Airtable is not a spreadsheet. It’s actually more a database using spreadsheet user-interface.
Spreadsheets were originally designed to do hypothetical calculations eg if I put $1,000 in the bank at 5% interest rate – what will the return be each year. Then, what if I go to a different bank and get 6% interest rate – what’s the difference. Yeah, I know – 6% interest rates – laughable!
So they’re brilliant for doing this ie test “what-if” scenarios and doing calculations; so excellent for bookkeeping.
You can think of databases generally, or Airtable specifically, as a series of connected and related spreadsheets. People do use spreadsheets as de facto databases, but it’s resource-intensive and error-prone. And there are limits on the amount of data that you can put into a spreadsheet.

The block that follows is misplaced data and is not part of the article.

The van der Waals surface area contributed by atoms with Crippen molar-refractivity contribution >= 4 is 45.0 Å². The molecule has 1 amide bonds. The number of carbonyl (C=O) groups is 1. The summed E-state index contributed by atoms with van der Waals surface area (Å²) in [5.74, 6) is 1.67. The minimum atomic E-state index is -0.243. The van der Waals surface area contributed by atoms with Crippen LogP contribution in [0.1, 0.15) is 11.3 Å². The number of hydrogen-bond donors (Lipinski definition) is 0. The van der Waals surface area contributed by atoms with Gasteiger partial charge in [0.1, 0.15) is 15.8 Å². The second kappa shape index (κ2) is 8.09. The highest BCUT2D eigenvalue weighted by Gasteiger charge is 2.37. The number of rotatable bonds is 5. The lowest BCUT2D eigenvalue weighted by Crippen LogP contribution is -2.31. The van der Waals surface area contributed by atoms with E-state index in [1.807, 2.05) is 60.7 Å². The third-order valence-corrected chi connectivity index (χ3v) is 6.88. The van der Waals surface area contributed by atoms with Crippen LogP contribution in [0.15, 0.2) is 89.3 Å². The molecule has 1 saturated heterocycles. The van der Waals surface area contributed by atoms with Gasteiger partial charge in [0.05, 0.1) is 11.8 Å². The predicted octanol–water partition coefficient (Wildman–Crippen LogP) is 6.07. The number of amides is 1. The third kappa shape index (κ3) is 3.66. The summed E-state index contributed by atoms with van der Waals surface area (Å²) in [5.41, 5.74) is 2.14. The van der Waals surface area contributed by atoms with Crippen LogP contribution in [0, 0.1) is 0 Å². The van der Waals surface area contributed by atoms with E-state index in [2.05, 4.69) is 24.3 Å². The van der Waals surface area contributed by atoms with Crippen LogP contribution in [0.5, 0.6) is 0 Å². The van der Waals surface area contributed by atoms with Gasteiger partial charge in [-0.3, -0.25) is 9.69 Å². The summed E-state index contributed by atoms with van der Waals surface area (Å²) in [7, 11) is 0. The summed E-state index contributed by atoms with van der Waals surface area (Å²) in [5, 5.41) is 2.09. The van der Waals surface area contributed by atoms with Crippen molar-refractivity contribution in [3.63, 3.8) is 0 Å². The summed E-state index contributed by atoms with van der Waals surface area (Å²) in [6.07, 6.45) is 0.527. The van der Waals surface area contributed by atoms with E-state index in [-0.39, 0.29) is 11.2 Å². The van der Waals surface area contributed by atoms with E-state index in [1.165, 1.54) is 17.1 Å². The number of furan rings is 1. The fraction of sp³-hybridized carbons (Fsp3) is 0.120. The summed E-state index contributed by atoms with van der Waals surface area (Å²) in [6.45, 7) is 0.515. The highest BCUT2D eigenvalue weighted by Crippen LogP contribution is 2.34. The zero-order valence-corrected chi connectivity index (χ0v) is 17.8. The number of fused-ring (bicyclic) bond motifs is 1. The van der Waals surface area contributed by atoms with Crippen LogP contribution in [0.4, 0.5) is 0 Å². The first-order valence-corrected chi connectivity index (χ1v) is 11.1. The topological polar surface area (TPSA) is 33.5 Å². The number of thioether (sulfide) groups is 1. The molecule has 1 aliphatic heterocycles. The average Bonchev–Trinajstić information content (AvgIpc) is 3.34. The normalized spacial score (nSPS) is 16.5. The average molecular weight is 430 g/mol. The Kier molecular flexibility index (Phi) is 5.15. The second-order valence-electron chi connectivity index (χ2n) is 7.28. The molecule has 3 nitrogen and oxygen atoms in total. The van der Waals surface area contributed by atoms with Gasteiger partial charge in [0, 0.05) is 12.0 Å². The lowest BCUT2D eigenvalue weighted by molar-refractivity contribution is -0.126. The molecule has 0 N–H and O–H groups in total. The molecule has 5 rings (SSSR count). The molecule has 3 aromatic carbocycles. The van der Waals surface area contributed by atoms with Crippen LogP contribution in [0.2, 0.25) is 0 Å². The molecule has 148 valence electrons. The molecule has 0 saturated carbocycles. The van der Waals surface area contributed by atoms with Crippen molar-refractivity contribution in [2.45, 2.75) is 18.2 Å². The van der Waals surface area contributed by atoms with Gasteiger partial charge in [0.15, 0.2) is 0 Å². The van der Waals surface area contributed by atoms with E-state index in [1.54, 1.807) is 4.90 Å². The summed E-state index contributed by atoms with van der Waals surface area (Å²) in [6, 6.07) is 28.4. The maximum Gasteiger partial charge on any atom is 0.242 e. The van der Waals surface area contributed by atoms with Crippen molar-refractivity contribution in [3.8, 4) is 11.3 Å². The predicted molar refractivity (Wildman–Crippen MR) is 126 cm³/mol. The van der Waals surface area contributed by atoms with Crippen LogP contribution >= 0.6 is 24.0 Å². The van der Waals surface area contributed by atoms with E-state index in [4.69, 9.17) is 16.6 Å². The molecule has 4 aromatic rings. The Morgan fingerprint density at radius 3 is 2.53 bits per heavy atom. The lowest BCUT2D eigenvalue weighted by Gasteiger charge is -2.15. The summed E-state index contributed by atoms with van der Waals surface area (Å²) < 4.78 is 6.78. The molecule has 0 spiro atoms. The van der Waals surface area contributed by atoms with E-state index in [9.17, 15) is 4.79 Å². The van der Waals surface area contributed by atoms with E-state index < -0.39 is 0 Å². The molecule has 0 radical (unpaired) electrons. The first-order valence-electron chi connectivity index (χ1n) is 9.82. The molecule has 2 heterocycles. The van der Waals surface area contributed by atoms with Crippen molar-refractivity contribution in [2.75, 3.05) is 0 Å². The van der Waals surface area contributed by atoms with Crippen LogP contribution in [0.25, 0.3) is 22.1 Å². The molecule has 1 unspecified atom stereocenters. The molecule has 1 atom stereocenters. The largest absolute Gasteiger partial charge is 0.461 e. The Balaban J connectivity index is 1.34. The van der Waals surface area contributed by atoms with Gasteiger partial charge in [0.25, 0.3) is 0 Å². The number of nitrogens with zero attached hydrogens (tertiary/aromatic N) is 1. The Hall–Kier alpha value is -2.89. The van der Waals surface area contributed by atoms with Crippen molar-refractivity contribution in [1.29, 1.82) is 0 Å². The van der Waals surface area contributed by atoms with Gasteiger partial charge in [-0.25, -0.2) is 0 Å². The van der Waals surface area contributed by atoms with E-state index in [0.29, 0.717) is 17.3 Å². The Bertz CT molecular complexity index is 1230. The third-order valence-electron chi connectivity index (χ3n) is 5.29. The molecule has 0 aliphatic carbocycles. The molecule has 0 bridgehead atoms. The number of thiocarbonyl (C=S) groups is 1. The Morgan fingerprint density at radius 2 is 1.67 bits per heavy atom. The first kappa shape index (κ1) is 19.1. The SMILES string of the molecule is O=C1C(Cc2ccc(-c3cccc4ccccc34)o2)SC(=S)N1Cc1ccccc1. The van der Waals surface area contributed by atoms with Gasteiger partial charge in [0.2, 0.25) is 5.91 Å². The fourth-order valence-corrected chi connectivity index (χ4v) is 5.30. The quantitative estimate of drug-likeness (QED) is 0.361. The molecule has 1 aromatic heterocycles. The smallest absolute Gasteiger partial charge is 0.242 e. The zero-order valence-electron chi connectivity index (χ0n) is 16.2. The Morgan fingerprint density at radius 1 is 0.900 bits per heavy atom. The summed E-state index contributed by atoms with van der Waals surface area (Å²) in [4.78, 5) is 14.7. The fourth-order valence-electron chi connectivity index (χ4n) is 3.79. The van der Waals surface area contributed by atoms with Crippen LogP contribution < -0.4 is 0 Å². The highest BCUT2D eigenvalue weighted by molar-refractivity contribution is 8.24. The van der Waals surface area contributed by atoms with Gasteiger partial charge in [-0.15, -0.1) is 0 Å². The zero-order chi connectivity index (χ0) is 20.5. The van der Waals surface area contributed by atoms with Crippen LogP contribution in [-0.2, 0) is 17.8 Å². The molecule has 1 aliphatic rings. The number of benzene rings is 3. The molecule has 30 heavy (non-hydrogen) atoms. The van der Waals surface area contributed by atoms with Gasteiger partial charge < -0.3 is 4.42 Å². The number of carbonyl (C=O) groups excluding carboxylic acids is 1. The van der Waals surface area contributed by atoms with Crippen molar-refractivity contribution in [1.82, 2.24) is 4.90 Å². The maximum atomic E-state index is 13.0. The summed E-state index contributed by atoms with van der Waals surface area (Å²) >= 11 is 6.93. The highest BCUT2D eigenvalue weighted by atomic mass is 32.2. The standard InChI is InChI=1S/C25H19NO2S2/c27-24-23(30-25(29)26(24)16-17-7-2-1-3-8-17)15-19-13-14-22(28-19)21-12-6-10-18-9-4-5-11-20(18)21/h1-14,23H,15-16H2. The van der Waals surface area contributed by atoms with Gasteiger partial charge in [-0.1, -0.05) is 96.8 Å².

Spreadsheets are excellent at doing what they are designed to do.
So that’s a very brief theoretical overview of the difference between traditional spreadsheets like Google Sheets or Excel, and Airtable. A longer more detailed explanation is here.
Airtable excels (pun intended ?)
- When you want to view on a mobile device
- When you want to show people just some of your data
- When you want to automate
- When you want to collaborate
- When you want different people to be able to view (and not edit) selected bits of your data via a web-link
- When you want to store links, images, emojis